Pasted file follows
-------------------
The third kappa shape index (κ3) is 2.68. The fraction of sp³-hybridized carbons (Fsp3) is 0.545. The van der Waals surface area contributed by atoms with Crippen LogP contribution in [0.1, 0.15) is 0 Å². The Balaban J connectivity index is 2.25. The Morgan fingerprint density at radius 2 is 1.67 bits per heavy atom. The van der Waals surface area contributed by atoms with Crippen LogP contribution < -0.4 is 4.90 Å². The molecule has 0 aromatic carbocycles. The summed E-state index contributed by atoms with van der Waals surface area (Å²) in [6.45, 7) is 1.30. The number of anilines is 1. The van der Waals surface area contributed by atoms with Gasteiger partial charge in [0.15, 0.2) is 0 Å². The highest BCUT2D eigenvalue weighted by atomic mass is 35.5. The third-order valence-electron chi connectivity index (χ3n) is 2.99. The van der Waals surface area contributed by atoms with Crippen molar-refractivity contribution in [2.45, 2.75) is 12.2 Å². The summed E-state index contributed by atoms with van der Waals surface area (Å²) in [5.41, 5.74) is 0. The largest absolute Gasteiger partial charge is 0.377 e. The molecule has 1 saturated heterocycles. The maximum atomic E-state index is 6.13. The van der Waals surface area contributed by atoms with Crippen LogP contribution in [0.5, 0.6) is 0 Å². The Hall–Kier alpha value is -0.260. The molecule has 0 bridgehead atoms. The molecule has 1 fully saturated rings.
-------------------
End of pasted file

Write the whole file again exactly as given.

The third kappa shape index (κ3) is 2.68. The fraction of sp³-hybridized carbons (Fsp3) is 0.545. The van der Waals surface area contributed by atoms with Crippen LogP contribution in [0.1, 0.15) is 0 Å². The Balaban J connectivity index is 2.25. The Morgan fingerprint density at radius 2 is 1.67 bits per heavy atom. The van der Waals surface area contributed by atoms with Crippen LogP contribution < -0.4 is 4.90 Å². The molecule has 0 aromatic carbocycles. The summed E-state index contributed by atoms with van der Waals surface area (Å²) in [6.45, 7) is 1.30. The number of anilines is 1. The van der Waals surface area contributed by atoms with Gasteiger partial charge in [0.15, 0.2) is 0 Å². The highest BCUT2D eigenvalue weighted by atomic mass is 35.5. The third-order valence-electron chi connectivity index (χ3n) is 2.99. The van der Waals surface area contributed by atoms with Crippen molar-refractivity contribution in [2.45, 2.75) is 12.2 Å². The summed E-state index contributed by atoms with van der Waals surface area (Å²) in [5.41, 5.74) is 0. The largest absolute Gasteiger partial charge is 0.377 e. The molecule has 1 saturated heterocycles. The maximum atomic E-state index is 6.13. The van der Waals surface area contributed by atoms with Crippen LogP contribution in [0.5, 0.6) is 0 Å². The Hall–Kier alpha value is -0.260. The molecule has 0 bridgehead atoms. The molecule has 1 fully saturated rings.